Most local newspapers in the UK are owned by a small handful of companies – and this concentration has just got worse. On March 18, Newsquest announced it was buying out Archant, and will be taking over its 74 local news titles.
In light of these developments, MRC have updated the ownership figures from our 2021 report ‘Who owns the UK media?’ Headline findings are:
|Tindle Newspapers Ltd||79||7.7%||76.1%|
|Remaining 52 publishers||173||16.9%||100.0%|
We have been here many times before. This level of ownership concentration not only increases the unaccountable power of media proprietors and shareholders, it also consistently leads to less investment in the public interest local journalism we all need. Consolidations over the past two decades have led to titles closing, journalists being laid off, and the hollowing out of the local outlets that remain – a trend which is now highly likely to play out in Archant’s titles. While the dominant commercial companies have blamed these cost-cutting measures on the loss of advertising income as it has moved online, they have continued to pay out significant shareholder profits and executive salaries. Reach’s top execs were paid over £6 million in 2021, while the company received significant public subsidies.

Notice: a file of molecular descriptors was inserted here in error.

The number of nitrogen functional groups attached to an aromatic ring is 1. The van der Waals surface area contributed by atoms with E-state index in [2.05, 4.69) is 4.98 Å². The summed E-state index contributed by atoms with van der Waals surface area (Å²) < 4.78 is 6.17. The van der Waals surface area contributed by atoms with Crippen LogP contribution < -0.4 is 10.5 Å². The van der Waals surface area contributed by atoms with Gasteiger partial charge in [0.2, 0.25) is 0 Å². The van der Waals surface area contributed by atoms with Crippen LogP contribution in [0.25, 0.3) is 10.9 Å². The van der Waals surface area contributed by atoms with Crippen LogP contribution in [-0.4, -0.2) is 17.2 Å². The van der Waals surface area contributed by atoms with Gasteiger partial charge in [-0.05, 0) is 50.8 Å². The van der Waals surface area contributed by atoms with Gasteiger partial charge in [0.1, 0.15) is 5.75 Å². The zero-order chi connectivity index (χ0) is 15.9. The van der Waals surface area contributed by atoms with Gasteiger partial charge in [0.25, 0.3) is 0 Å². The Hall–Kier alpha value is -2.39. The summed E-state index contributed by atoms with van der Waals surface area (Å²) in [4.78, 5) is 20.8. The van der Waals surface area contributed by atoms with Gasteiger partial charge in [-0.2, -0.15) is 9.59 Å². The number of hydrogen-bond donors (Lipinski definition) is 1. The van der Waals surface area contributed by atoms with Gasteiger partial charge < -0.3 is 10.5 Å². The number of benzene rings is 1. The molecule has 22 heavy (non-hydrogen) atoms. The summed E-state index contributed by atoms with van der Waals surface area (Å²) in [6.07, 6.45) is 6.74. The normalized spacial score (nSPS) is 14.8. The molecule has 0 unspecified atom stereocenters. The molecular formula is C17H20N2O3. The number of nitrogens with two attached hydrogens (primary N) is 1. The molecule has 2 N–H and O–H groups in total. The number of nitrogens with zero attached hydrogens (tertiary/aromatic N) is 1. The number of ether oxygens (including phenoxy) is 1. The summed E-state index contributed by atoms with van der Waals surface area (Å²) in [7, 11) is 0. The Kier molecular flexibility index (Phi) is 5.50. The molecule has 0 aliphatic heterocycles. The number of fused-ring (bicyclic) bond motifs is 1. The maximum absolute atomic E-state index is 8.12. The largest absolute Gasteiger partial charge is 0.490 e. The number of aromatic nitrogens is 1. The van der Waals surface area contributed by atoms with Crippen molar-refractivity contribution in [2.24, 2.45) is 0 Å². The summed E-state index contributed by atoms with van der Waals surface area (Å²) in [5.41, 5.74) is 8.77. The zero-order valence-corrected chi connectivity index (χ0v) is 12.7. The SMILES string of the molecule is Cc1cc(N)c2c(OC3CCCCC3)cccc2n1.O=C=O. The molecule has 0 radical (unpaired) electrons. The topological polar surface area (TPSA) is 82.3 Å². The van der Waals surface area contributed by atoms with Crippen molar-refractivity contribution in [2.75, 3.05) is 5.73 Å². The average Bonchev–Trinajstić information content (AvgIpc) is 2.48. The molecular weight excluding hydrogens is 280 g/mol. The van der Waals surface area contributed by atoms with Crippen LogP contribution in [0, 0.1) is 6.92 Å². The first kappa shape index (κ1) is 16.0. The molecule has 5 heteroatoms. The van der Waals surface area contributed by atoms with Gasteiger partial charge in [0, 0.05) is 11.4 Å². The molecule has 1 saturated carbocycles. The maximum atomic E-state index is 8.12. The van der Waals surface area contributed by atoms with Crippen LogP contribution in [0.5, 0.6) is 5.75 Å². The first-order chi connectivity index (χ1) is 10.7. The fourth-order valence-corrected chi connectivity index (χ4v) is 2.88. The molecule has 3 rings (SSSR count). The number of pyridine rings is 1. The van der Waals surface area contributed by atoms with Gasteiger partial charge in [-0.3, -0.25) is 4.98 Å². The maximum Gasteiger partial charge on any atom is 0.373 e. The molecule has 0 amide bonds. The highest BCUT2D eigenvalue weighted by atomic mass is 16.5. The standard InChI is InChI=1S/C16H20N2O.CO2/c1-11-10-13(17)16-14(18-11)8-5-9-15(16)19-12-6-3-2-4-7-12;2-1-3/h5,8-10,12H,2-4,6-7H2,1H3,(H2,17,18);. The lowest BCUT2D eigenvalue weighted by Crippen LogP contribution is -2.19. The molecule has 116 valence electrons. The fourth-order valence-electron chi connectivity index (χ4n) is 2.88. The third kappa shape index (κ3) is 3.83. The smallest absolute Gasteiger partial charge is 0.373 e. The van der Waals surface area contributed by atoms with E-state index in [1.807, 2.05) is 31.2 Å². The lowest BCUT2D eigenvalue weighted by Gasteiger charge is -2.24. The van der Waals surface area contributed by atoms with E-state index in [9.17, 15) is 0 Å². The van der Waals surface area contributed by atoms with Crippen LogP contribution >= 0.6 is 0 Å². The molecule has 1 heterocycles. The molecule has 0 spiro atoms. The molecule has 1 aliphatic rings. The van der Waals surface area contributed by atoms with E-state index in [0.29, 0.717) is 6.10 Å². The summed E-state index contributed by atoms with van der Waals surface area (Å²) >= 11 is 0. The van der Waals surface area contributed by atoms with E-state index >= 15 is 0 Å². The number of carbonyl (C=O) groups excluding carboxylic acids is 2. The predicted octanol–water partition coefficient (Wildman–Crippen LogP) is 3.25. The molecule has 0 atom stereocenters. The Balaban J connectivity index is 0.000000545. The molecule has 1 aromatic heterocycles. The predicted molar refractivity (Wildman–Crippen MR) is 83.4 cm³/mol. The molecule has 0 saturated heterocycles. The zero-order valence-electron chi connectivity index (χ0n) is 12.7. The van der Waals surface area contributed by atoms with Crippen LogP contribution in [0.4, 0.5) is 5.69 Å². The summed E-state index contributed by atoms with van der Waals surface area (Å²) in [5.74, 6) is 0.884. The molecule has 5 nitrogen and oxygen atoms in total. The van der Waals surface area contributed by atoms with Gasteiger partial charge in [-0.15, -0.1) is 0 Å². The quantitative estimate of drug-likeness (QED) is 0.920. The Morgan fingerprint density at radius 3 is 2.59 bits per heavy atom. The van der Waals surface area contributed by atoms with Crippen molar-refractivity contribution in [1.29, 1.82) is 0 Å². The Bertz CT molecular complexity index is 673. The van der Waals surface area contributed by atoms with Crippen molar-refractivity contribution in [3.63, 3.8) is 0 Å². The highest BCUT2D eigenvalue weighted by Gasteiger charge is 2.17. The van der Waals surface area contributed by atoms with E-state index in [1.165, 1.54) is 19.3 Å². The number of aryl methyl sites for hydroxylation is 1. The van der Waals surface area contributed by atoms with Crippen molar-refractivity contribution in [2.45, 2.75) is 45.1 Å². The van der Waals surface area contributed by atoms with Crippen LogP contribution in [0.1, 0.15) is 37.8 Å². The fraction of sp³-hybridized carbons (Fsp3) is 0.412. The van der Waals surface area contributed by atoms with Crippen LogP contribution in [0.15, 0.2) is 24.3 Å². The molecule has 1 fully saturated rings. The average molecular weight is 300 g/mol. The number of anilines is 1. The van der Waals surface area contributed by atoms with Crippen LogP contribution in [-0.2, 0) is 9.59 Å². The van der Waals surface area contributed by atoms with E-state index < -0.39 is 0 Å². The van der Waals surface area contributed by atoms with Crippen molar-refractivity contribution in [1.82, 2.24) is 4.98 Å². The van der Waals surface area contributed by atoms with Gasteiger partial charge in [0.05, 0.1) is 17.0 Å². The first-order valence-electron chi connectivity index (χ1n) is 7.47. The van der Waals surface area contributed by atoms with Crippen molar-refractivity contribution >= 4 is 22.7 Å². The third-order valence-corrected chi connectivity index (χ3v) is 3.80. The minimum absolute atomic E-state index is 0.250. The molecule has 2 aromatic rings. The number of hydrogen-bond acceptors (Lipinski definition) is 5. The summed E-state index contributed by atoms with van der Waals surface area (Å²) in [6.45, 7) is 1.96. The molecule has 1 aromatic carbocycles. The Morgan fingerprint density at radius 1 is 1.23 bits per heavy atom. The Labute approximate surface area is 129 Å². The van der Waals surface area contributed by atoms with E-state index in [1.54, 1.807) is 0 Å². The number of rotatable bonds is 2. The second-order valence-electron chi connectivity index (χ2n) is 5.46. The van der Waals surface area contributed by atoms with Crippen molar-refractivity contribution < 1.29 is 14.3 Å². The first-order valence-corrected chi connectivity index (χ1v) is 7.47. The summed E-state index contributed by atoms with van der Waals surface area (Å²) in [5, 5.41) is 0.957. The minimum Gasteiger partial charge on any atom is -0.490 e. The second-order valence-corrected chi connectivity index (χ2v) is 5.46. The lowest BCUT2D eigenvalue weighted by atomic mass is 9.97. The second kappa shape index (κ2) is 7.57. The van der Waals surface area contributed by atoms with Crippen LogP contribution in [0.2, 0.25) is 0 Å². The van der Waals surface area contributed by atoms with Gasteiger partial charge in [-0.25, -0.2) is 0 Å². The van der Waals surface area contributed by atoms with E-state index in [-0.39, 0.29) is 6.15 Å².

The DCMS select committee is currently calling for evidence on the sustainability of local journalism. It is imperative they look to new solutions for supporting high quality, accountable and independent local news (such as those proposed in our Manifesto for a People’s Media) rather throwing money at the companies whose actions have exacerbated the current crisis.
The DCMS select committee call for evidence closes at 6 PM on March 31 2022.